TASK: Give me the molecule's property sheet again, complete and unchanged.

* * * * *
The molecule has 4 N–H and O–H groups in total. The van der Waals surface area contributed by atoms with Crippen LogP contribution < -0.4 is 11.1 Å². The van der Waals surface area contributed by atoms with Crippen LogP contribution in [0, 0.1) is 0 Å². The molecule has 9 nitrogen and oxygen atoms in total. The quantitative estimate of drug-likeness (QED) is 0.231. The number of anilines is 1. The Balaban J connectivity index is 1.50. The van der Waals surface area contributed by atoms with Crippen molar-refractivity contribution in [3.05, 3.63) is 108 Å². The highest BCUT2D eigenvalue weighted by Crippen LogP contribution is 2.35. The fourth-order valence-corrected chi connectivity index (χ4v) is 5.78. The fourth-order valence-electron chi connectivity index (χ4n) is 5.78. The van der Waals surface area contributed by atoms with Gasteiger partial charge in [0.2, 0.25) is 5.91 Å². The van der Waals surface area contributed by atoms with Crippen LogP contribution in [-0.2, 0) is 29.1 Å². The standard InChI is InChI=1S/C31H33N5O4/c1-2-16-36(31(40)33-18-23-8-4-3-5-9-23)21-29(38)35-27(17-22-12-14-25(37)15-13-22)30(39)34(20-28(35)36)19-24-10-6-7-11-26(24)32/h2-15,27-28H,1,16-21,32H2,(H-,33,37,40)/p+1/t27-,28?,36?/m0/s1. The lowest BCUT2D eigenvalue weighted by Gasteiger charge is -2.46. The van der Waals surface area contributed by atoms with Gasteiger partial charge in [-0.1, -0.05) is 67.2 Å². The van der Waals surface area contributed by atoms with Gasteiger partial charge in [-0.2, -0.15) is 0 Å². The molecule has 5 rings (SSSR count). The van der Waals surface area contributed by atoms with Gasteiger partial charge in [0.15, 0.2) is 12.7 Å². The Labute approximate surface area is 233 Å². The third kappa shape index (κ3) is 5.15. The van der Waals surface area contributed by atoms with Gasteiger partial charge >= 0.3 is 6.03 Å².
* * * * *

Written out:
The molecule has 4 N–H and O–H groups in total. The van der Waals surface area contributed by atoms with Crippen LogP contribution < -0.4 is 11.1 Å². The van der Waals surface area contributed by atoms with Crippen LogP contribution in [0, 0.1) is 0 Å². The molecule has 9 nitrogen and oxygen atoms in total. The quantitative estimate of drug-likeness (QED) is 0.231. The number of anilines is 1. The Balaban J connectivity index is 1.50. The van der Waals surface area contributed by atoms with Crippen molar-refractivity contribution in [3.05, 3.63) is 108 Å². The highest BCUT2D eigenvalue weighted by Crippen LogP contribution is 2.35. The fourth-order valence-corrected chi connectivity index (χ4v) is 5.78. The fourth-order valence-electron chi connectivity index (χ4n) is 5.78. The van der Waals surface area contributed by atoms with Gasteiger partial charge in [0.2, 0.25) is 5.91 Å². The van der Waals surface area contributed by atoms with Crippen LogP contribution in [-0.2, 0) is 29.1 Å². The standard InChI is InChI=1S/C31H33N5O4/c1-2-16-36(31(40)33-18-23-8-4-3-5-9-23)21-29(38)35-27(17-22-12-14-25(37)15-13-22)30(39)34(20-28(35)36)19-24-10-6-7-11-26(24)32/h2-15,27-28H,1,16-21,32H2,(H-,33,37,40)/p+1/t27-,28?,36?/m0/s1. The lowest BCUT2D eigenvalue weighted by Gasteiger charge is -2.46. The van der Waals surface area contributed by atoms with Gasteiger partial charge in [-0.1, -0.05) is 67.2 Å². The van der Waals surface area contributed by atoms with Gasteiger partial charge in [-0.2, -0.15) is 0 Å². The molecule has 5 rings (SSSR count). The van der Waals surface area contributed by atoms with Gasteiger partial charge in [0.15, 0.2) is 12.7 Å². The Labute approximate surface area is 233 Å². The third kappa shape index (κ3) is 5.15. The van der Waals surface area contributed by atoms with Gasteiger partial charge >= 0.3 is 6.03 Å².